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wine for the bird


jbonne
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having addressed this topic in (sort-of) print today ("The bottle and the bird") i'm curious how fellow eG'ers are planning their Thanksgiving wine buys.

honestly, i haven't started my own planning yet, though a blend of under-$20 OR pinot noirs, legacy pinots and some pinot gris i have lying around are the likely combo. a domestic sparkler to start, though i might rely on some French stuff to help with research for an upcoming column.

what're your strategies for Turkey Day? what's the most important factor -- food pairing, flavor, not blowing your wine dollars on extended family?

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having addressed this topic in (sort-of) print today  ("The bottle and the bird") i'm curious how fellow eG'ers are planning their Thanksgiving wine buys.

honestly, i haven't started my own planning yet, though a blend of under-$20 OR pinot noirs, legacy pinots and some pinot gris i have lying around are the likely combo. a domestic sparkler to start, though i might rely on some French stuff to help with research for an upcoming column.

what're your strategies for Turkey Day?  what's the most important factor -- food pairing, flavor, not blowing your wine dollars on extended family?

Hi Jon:

I like many of the suggestions in your article and have a few more of my own.

To go with an off-dry white (BTW the recommended Lazy Creek Gewurztraminer is one of my favorite wines in the whole world!) I'd also suggest trying to locate a Scheurebe (Riesling/Sylvaner hybrid) from Germany or Austria. Great acidity like riesling but with a softer side that really compliments roast turkey and cranberry sauce. A nice Alsace Edelswicker could also fit this category and be well suited to pair with the usual Thanksgiving fixins. For a drier white I also like Soave with roast turkey.

The red suggestions in your article are also excellent. Beujolais is the perfect match for turkey, particularly a nice Cru Beajolais served very slightly chilled. The Zinfandel with turkey thing has been done to death, and I think it works only when the turkey is in a more peppery preparation. And even then the high alcohol content of many California zins runs the risk of setting your palate aflame if there's any hint of spiciness in any of the dishes. Pinot Noir usually has the elements like earthiness and a slight herbal undertone that compliment both the roast bird and many of the usual side dishes (stuffing with mushrooms or even Green Bean Casserole has Campbell's Cream of Mushroom soup in it! :biggrin:) that grace most tables. Grenache can be very tasty with turkey or a Dolcetto that's low tannin and medium bodied also goes very well with those sorts of dishes.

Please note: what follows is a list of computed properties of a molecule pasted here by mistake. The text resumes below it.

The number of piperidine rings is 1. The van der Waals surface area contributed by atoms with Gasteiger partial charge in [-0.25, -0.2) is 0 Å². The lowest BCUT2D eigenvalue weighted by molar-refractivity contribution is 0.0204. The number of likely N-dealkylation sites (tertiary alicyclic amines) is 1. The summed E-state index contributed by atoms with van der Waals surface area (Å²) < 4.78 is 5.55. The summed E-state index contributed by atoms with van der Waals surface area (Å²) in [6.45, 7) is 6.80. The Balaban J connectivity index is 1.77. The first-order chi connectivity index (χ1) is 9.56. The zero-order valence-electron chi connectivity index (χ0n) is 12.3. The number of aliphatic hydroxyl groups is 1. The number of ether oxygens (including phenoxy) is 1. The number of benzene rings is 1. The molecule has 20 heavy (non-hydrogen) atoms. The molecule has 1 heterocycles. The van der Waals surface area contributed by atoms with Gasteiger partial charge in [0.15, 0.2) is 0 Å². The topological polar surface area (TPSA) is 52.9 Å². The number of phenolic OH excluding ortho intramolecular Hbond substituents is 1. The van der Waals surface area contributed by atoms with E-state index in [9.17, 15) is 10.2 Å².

Katie M. Loeb
Booze Muse, Spiritual Advisor

Author: Shake, Stir, Pour:Fresh Homegrown Cocktails

Cheers!
Bartendrix,Intoxicologist, Beverage Consultant, Philadelphia, PA
Captain Liberty of the Good Varietals, Aphrodite of Alcohol

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Hmm. I like the Beaujolais idea. I used to drink a lot more Beaujolais but over time I've moved away from it, and occasionally I get a reminder that I've dallied with other wines for too long.

But I've made a tradition the last three years (well, this plus two) of getting some bottles of estate-bottled rose champagne. I know I'm getting a Geoffroy this year, but I haven't figured out the other one. (we have a relatively small Thanksgiving)

Derrick Schneider

My blog: http://www.obsessionwithfood.com

You have to eat. You might as well enjoy it!

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Here's a total cop-out article I wrote for our company newsletter, but, since its on topic, here goes. Warning, it does contain a shameless plug, and, for the record, I enjoy German and Alsatian Rieslings, Central Coast California Pinots and Syrahs, and quality sparkling wines from almost anywhere for the holiday meals.

Let Choosing Holiday Wines Worry You Not

By David Ginochio

Russian River Wine Company, Healdsburg CA

The Winter Holidays are a time of joy, sharing good tidings and way too much food with loved ones. The task of choosing wines to accompany our celebratory feasts can be a daunting one for some, with the myriad of tastes and textures that often grace the table.

It doesn’t have to be a stressful situation. This is a time to rejoice with your favorite people, why not just open one of your favorite wines, or several? You can place them at the dinner table, and let guests decide which they prefer.

This has the potential for opening up brave new worlds of fantastic wine combinations, and, at the very least, it’ll be a heck of a lot of fun.

Call your friends in the wine business here at RRWC for more holiday suggestions, and to take advantage of our 10% case discount.